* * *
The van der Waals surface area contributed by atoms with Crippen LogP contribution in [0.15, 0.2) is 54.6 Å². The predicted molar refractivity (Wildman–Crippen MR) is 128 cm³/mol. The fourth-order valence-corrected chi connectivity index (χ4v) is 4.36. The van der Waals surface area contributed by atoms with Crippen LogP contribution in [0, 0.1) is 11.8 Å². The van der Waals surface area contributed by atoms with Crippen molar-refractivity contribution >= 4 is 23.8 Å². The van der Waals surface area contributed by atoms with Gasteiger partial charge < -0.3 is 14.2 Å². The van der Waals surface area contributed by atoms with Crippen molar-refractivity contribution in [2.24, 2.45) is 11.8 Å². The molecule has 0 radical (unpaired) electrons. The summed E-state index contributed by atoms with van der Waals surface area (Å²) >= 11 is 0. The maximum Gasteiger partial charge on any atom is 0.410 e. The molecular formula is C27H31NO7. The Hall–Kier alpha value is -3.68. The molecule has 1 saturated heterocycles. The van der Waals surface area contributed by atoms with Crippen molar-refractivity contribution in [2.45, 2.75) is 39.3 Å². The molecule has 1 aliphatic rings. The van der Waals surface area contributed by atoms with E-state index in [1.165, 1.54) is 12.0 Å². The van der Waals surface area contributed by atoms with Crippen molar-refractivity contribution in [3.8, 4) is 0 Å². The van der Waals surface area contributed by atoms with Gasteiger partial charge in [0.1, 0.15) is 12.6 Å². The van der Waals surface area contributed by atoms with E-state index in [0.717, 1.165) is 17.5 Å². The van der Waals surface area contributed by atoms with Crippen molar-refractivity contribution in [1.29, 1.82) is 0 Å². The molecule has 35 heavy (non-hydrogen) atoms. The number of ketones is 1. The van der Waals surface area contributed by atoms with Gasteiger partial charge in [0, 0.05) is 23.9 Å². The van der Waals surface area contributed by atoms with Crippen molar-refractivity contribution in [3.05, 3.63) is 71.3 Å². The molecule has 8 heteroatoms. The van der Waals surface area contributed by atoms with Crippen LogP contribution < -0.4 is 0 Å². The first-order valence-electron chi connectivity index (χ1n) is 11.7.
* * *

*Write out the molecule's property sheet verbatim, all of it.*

The van der Waals surface area contributed by atoms with Crippen LogP contribution in [0.15, 0.2) is 54.6 Å². The predicted molar refractivity (Wildman–Crippen MR) is 128 cm³/mol. The fourth-order valence-corrected chi connectivity index (χ4v) is 4.36. The van der Waals surface area contributed by atoms with Crippen LogP contribution in [0, 0.1) is 11.8 Å². The van der Waals surface area contributed by atoms with Crippen molar-refractivity contribution >= 4 is 23.8 Å². The van der Waals surface area contributed by atoms with Gasteiger partial charge < -0.3 is 14.2 Å². The van der Waals surface area contributed by atoms with Crippen molar-refractivity contribution in [2.24, 2.45) is 11.8 Å². The molecule has 0 radical (unpaired) electrons. The summed E-state index contributed by atoms with van der Waals surface area (Å²) >= 11 is 0. The maximum Gasteiger partial charge on any atom is 0.410 e. The molecular formula is C27H31NO7. The Hall–Kier alpha value is -3.68. The molecule has 1 saturated heterocycles. The van der Waals surface area contributed by atoms with Crippen molar-refractivity contribution in [2.45, 2.75) is 39.3 Å². The molecule has 1 aliphatic rings. The van der Waals surface area contributed by atoms with E-state index in [1.165, 1.54) is 12.0 Å². The van der Waals surface area contributed by atoms with Crippen molar-refractivity contribution in [3.8, 4) is 0 Å². The van der Waals surface area contributed by atoms with Gasteiger partial charge in [0.1, 0.15) is 12.6 Å². The van der Waals surface area contributed by atoms with E-state index in [0.717, 1.165) is 17.5 Å². The van der Waals surface area contributed by atoms with Crippen molar-refractivity contribution in [1.29, 1.82) is 0 Å². The molecule has 35 heavy (non-hydrogen) atoms. The number of ketones is 1. The van der Waals surface area contributed by atoms with Gasteiger partial charge in [0, 0.05) is 23.9 Å². The van der Waals surface area contributed by atoms with Crippen molar-refractivity contribution in [3.05, 3.63) is 71.3 Å². The molecule has 8 heteroatoms. The van der Waals surface area contributed by atoms with Crippen LogP contribution < -0.4 is 0 Å². The first-order valence-electron chi connectivity index (χ1n) is 11.7.